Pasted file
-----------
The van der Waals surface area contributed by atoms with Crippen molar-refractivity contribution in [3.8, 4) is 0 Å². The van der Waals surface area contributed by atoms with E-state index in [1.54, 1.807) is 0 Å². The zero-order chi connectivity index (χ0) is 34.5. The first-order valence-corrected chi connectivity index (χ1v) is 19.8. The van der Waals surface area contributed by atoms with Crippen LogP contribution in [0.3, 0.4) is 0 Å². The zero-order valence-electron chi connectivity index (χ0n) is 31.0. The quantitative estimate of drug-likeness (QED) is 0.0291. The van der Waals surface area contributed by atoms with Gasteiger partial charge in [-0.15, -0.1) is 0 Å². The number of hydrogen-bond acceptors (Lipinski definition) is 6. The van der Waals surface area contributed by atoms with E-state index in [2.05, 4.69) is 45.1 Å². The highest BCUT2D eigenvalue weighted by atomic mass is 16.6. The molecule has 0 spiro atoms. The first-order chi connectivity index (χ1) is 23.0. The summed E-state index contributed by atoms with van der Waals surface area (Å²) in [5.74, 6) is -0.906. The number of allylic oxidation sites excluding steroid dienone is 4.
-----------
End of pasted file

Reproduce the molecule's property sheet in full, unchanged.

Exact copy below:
The van der Waals surface area contributed by atoms with Crippen molar-refractivity contribution in [3.8, 4) is 0 Å². The van der Waals surface area contributed by atoms with E-state index in [1.54, 1.807) is 0 Å². The zero-order chi connectivity index (χ0) is 34.5. The first-order valence-corrected chi connectivity index (χ1v) is 19.8. The van der Waals surface area contributed by atoms with Crippen LogP contribution in [0.3, 0.4) is 0 Å². The zero-order valence-electron chi connectivity index (χ0n) is 31.0. The quantitative estimate of drug-likeness (QED) is 0.0291. The van der Waals surface area contributed by atoms with Gasteiger partial charge in [-0.15, -0.1) is 0 Å². The number of hydrogen-bond acceptors (Lipinski definition) is 6. The van der Waals surface area contributed by atoms with E-state index in [2.05, 4.69) is 45.1 Å². The highest BCUT2D eigenvalue weighted by atomic mass is 16.6. The molecule has 0 spiro atoms. The first-order chi connectivity index (χ1) is 23.0. The summed E-state index contributed by atoms with van der Waals surface area (Å²) in [5.74, 6) is -0.906. The number of allylic oxidation sites excluding steroid dienone is 4.